Air gaps entrapped in protective clothing are known as one of the major factors affecting heat transfer through multiple layers of flexible clothing fabrics. The identification and quantification of the air gaps are two aspects of a multidisciplinary research effort directed toward improving the flame/thermal protective performance of the clothing. Today's three-dimensional (3-D) whole body digitizers, which provide accurate representations of the surface of the human body, can be a novel means for visualizing and quantifying the air gaps between the wearer and his clothing. In this paper we discuss how images from a 3-D whole body digitizer are used to determine local and global distributions of air gaps and the quantification of air gap sizes in single and multilayer clothing systems dressed on a thermal manikin. Examples are given that show concordance between air gap distributions and burn patterns obtained from full-scale manikin fire tests. We finish with a discussion of the application of air gap information to bench-scale testing to improve the protective performance of current flame/thermal protective clothing. Copyright 2002 John Wiley & Sons, Ltd. [source]

Liquid Crystal Emulsions as the Basis of Biological Sensors for the Optical Detection of Bacteria and Viruses

Sri Sivakumar
Abstract A versatile sensing method based on monodisperse liquid crystal (LC) emulsion droplets detects and distinguishes between different types of bacteria (Gram +ve and ,ve) and viruses (enveloped and non-enveloped). LCs of 4-cyano-4'-pentylbiphenyl transition from a bipolar to radial configuration when in contact with Gram ,ve bacteria (E. coli) and lipid-enveloped viruses (A/NWS/Tokyo/67). This transition is consistent with the transfer of lipid from the organisms to the interfaces of the micrometer-sized LC droplets. In contrast, a transition to the radial configuration is not observed in the presence of Gram +ve bacteria (Bacillus subtilis and Micrococcus luteus) and non-enveloped viruses (M13 helper phage). The LC droplets can detect small numbers of E. coli bacteria (1,5) and low concentrations (104,pfu mL,1) of A/NWS/Tokyo/67 virus. Monodisperse LC emulsions incubated with phosholipid liposomes (similar to the E. coli cell wall lipid) reveal that the orientational change is triggered at an area per lipid molecule of ,46,2 on an LC droplet (,1.6,,108 lipid molecules per droplet). This approach represents a novel means to sense and differentiate between types of bacteria and viruses based on their cell-wall/envelope structure, paving the way for the development of a new class of LC microdroplet-based biological sensors. [source]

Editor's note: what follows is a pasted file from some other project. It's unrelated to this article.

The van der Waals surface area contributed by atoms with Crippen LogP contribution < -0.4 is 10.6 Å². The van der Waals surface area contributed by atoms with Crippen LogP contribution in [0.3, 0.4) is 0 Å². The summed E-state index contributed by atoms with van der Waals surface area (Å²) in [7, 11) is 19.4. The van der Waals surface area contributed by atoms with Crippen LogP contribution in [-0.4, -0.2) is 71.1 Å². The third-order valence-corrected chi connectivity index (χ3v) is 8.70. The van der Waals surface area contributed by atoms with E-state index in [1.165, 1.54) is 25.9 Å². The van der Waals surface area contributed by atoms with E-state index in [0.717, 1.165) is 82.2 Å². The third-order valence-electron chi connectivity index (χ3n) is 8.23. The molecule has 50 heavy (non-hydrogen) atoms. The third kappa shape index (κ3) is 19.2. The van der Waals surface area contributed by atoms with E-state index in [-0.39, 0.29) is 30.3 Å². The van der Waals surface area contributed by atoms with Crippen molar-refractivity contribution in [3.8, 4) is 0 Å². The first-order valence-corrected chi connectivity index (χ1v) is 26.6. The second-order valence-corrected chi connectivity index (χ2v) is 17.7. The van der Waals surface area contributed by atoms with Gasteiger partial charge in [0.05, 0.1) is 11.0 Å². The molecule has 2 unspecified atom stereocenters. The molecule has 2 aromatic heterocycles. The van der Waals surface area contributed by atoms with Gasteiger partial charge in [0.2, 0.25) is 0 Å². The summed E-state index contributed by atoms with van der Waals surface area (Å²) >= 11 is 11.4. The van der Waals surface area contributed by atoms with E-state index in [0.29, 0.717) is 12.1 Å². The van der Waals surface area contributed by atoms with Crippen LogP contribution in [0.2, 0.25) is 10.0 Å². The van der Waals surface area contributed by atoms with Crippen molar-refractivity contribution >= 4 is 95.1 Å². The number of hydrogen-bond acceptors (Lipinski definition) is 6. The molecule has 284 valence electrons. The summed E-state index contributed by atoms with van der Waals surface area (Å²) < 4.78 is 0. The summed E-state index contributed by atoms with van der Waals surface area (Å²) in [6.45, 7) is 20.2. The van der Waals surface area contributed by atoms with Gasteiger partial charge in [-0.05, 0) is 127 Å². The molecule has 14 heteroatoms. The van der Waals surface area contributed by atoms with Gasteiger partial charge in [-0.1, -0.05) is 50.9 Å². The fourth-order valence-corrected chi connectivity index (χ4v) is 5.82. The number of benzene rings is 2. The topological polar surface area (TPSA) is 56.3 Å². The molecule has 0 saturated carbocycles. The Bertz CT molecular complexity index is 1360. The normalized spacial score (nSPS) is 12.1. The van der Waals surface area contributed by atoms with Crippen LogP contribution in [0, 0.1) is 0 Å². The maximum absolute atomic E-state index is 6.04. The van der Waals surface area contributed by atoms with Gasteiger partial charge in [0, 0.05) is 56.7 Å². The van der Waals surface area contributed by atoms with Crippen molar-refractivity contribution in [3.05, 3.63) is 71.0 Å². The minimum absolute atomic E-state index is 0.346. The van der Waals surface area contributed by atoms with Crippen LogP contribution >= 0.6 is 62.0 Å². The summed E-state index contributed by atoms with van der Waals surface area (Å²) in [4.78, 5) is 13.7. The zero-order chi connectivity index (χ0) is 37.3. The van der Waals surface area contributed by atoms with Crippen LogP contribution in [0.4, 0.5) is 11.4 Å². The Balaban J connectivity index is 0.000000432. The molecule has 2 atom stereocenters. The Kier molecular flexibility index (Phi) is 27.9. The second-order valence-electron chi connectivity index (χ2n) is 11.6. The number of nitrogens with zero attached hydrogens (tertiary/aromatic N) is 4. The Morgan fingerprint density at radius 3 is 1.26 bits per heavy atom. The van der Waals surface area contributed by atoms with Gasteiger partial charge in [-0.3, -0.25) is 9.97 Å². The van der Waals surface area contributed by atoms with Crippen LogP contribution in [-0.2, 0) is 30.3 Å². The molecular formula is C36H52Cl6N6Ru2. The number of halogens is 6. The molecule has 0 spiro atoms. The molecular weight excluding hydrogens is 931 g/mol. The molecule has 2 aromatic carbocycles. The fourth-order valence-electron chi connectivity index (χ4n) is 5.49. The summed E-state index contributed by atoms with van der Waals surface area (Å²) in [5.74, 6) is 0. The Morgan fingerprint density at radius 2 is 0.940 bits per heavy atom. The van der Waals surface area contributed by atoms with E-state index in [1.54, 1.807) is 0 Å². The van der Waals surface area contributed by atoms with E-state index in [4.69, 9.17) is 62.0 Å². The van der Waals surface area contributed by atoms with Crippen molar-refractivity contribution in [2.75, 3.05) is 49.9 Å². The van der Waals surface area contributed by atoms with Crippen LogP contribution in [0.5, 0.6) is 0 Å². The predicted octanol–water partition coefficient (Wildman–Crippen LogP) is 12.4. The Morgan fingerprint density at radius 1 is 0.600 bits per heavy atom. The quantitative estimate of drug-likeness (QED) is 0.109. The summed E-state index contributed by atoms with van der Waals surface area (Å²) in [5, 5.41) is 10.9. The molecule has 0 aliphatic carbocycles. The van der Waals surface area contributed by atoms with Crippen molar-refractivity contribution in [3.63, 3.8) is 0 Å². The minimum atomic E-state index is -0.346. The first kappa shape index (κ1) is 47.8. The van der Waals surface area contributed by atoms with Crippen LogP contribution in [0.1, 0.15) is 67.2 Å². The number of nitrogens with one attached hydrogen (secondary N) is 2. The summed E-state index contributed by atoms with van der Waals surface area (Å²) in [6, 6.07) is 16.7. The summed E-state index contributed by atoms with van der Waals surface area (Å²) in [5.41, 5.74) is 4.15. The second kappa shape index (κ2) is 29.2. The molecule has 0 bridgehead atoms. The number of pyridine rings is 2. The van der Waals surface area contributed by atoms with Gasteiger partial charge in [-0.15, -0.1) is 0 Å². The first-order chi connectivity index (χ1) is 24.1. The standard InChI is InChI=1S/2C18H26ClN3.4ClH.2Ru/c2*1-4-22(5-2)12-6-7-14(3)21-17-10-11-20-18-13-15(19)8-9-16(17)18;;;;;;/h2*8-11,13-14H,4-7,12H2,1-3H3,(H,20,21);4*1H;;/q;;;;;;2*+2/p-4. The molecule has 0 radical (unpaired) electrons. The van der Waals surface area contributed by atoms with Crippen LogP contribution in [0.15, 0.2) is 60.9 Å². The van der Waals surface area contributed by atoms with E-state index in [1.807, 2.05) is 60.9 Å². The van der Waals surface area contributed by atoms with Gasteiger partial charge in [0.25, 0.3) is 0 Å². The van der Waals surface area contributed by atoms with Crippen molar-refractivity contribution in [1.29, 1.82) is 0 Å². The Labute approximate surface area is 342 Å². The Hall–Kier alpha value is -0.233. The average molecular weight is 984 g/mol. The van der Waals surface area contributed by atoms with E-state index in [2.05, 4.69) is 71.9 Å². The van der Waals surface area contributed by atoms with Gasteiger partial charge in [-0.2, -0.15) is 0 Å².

Detection of Visible and Latent Fingerprints Using Micro-X-ray Fluorescence Elemental Imaging,

Christopher G. Worley Ph.D.
ABSTRACT: Using micro-X-ray fluorescence (MXRF), a novel means of detecting fingerprints was examined in which the prints were imaged based on their elemental composition. MXRF is a nondestructive technique. Although this method requires a priori knowledge about the approximate location of a print, it offers a new and complementary means for detecting fingerprints that are also left pristine for further analysis (including potential DNA extraction) or archiving purposes. Sebaceous fingerprints and those made after perspiring were detected based on elements such as potassium and chlorine present in the print residue. Unique prints were also detected including those containing lotion, saliva, banana, or sunscreen. This proof-of-concept study demonstrates the potential for visualizing fingerprints by MXRF on surfaces that can be problematic using current methods. [source]

A novel means of feedback for the Emergency Response Team

Gautam Ramakrishna
No abstract is available for this article. [source]

Resonant tunneling through a dilute nitride quantum well

N. Mori
Abstract We have developed a theory for resonant tunneling through a dilute nitride quantum well in the presence of a tilted magnetic field. We show that magneto-tunneling spectroscopy provides a novel means of probing the scattering potential due to randomly distributed nitrogen impurities. This technique can be extended to probe other types and sources of disordered potential. ( 2008 WILEY-VCH Verlag GmbH & Co. KGaA, Weinheim) [source]

Phage display selection of efficient glutamine-donor substrate peptides for transglutaminase 2

PROTEIN SCIENCE, Issue 11 2006
Zsolt Keresztessy
Abstract Understanding substrate specificity and identification of natural targets of transglutaminase 2 (TG2), the ubiquitous multifunctional cross-linking enzyme, which forms isopeptide bonds between protein-linked glutamine and lysine residues, is crucial in the elucidation of its physiological role. As a novel means of specificity analysis, we adapted the phage display technique to select glutamine-donor substrates from a random heptapeptide library via binding to recombinant TG2 and elution with a synthetic amine-donor substrate. Twenty-six Gln-containing sequences from the second and third biopanning rounds were susceptible for TG2-mediated incorporation of 5-(biotinamido)penthylamine, and the peptides GQQQTPY, GLQQASV, and WQTPMNS were modified most efficiently. A consensus around glutamines was established as pQX(P,T,S)l, which is consistent with identified substrates listed in the TRANSDAB database. Database searches showed that several proteins contain peptides similar to the phage-selected sequences, and the N-terminal glutamine-rich domain of SWI1/SNF1-related chromatin remodeling proteins was chosen for detailed analysis. MALDI/TOF and tandem mass spectrometry-based studies of a representative part of the domain, SGYGQQGQTPYYNQQSPHPQQQQPPYS (SnQ1), revealed that Q6, Q8, and Q22 are modified by TG2. Kinetic parameters of SnQ1 transamidation (KMapp = 250 ,M, kcat = 18.3 sec,1, and kcat/KMapp = 73,200) classify it as an efficient TG2 substrate. Circular dichroism spectra indicated that SnQ1 has a random coil conformation, supporting its accessibility in the full-length parental protein. Added together, here we report a novel use of the phage display technology with great potential in transglutaminase research. [source]